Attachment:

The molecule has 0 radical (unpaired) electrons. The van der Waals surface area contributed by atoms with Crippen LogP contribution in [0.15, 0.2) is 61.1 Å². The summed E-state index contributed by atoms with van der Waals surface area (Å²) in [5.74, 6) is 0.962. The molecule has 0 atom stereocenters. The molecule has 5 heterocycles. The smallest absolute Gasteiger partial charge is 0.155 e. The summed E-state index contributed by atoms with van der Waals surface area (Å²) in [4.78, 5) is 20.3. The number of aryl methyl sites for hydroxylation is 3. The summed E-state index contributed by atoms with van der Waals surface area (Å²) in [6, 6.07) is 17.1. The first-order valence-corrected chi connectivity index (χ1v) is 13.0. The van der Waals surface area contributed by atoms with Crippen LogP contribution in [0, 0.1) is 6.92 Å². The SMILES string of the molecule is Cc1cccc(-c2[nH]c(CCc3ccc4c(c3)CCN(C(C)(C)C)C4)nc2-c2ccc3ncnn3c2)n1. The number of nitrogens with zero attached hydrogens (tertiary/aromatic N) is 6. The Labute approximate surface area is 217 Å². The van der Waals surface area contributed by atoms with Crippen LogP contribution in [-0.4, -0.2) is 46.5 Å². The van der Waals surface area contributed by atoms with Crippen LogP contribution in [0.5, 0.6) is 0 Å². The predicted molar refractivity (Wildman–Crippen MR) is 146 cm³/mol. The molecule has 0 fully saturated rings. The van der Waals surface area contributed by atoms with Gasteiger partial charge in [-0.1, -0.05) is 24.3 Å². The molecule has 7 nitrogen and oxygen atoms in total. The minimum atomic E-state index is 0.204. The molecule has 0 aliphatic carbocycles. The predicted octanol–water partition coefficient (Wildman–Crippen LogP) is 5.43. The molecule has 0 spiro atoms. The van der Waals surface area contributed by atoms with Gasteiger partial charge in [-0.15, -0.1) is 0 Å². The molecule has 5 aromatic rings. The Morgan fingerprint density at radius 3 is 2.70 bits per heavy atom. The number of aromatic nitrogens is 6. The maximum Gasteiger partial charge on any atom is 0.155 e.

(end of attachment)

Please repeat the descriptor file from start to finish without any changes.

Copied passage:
The molecule has 0 radical (unpaired) electrons. The van der Waals surface area contributed by atoms with Crippen LogP contribution in [0.15, 0.2) is 61.1 Å². The summed E-state index contributed by atoms with van der Waals surface area (Å²) in [5.74, 6) is 0.962. The molecule has 0 atom stereocenters. The molecule has 5 heterocycles. The smallest absolute Gasteiger partial charge is 0.155 e. The summed E-state index contributed by atoms with van der Waals surface area (Å²) in [4.78, 5) is 20.3. The number of aryl methyl sites for hydroxylation is 3. The summed E-state index contributed by atoms with van der Waals surface area (Å²) in [6, 6.07) is 17.1. The first-order valence-corrected chi connectivity index (χ1v) is 13.0. The van der Waals surface area contributed by atoms with Crippen LogP contribution in [0, 0.1) is 6.92 Å². The SMILES string of the molecule is Cc1cccc(-c2[nH]c(CCc3ccc4c(c3)CCN(C(C)(C)C)C4)nc2-c2ccc3ncnn3c2)n1. The number of nitrogens with zero attached hydrogens (tertiary/aromatic N) is 6. The Labute approximate surface area is 217 Å². The van der Waals surface area contributed by atoms with Crippen LogP contribution in [-0.4, -0.2) is 46.5 Å². The van der Waals surface area contributed by atoms with Crippen LogP contribution in [0.5, 0.6) is 0 Å². The predicted molar refractivity (Wildman–Crippen MR) is 146 cm³/mol. The molecule has 0 fully saturated rings. The van der Waals surface area contributed by atoms with Gasteiger partial charge in [-0.1, -0.05) is 24.3 Å². The molecule has 7 nitrogen and oxygen atoms in total. The minimum atomic E-state index is 0.204. The molecule has 0 aliphatic carbocycles. The predicted octanol–water partition coefficient (Wildman–Crippen LogP) is 5.43. The molecule has 0 spiro atoms. The van der Waals surface area contributed by atoms with Gasteiger partial charge in [-0.15, -0.1) is 0 Å². The molecule has 5 aromatic rings. The Morgan fingerprint density at radius 3 is 2.70 bits per heavy atom. The number of aromatic nitrogens is 6. The maximum Gasteiger partial charge on any atom is 0.155 e.